The Art of Light in Portrait Photography

Any photograph capturing a special moment is beautiful, I think we can all agree on that. But what makes one better than another? The light.

The word “photography” is based on the Greek words phos meaning light and graphê, meaning drawing or writing. Photography, therefore, is “drawing with light.”

Sometimes you just get the most gorgeous light and it turns a photograph into a piece of magic. And sometimes it’s cloudy and rainy and that’s what you deal with, and it doesn’t mean you can’t still get great images, because you can still show emotion on a cloudy day, and often you can’t reschedule a session last minute.

But when that light hits… it’s amazing. Late afternoon and evening is when you hear about the golden hour or magic hour. It’s true! That nice warm light in the afternoon can take an image from good to downright beautiful.

These images were all taken in late afternoon and early evening and show gorgeous golden light spilling onto the subjects from behind.

I’m not saying you can’t shoot in the middle of the day or in the morning. There’s a little bit of a golden hour REALLY early when the sun just comes up (but the dust and pollution that builds up during the day helps make the afternoon light a little more golden and special, ironically!), and if you’re shooting in open shade, a midday shoot can work. But sometimes it’s difficult. I have shot in midday before because it’s convenient for the client, and I don’t think I’ll budge on that again unless I’m really familiar with the session location and I know we have some nice shaded areas to work with. Don’t shoot in an open area unless you’re prepared with heavy lighting… which can definitely take away from the beauty of an outdoor natural light session.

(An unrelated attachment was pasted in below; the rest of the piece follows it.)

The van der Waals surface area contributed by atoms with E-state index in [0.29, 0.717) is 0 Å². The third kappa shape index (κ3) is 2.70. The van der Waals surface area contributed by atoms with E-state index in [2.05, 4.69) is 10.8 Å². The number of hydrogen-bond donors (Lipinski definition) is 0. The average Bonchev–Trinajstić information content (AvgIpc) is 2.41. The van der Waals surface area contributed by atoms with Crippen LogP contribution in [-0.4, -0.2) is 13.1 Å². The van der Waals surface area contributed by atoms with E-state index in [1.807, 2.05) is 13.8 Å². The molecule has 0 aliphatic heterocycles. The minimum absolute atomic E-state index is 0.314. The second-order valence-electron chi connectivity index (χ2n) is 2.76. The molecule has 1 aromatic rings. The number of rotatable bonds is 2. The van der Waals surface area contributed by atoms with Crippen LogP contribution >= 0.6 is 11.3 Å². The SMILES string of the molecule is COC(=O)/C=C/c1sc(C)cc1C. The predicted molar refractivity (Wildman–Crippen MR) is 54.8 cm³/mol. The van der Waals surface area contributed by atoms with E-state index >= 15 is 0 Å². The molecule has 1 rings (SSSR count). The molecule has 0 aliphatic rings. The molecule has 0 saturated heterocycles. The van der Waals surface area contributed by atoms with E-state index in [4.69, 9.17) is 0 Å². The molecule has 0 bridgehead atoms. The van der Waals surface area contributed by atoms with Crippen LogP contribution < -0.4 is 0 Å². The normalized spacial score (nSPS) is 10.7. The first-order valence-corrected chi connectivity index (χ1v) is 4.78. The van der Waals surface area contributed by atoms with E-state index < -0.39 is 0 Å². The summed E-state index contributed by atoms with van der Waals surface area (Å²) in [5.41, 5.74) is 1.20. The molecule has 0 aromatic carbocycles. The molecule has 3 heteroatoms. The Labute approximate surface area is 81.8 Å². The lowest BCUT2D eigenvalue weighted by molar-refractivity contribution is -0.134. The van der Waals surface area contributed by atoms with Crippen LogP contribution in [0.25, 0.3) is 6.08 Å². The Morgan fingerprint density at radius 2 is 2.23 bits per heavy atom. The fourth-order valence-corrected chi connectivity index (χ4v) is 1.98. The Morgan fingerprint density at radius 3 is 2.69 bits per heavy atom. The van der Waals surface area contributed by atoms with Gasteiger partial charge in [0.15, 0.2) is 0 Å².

These images were taken in the middle of the day, but I had lots of open shade to use to my advantage to make nice images. Notice that nobody has harsh light in their face and there aren’t any dark shadows under chins or noses, or black shaded eyes, and every person has a nice catchlight in their eyes, which gives soul to the images.

Now, I could try to dig up old portraits I took before things clicked (ha!) and I realized how important the surroundings are- not so much your backgrounds, but the quality of the light around the people you are photographing- but I won’t embarrass myself and my clients from so long ago.

Next time you get out to take some portraits, remember these tips and see the difference!

Want to schedule a beautiful light session with me? If you’re in the Kansas City area, check out my website and contact me. Don’t forget to follow me on Facebook and Instagram!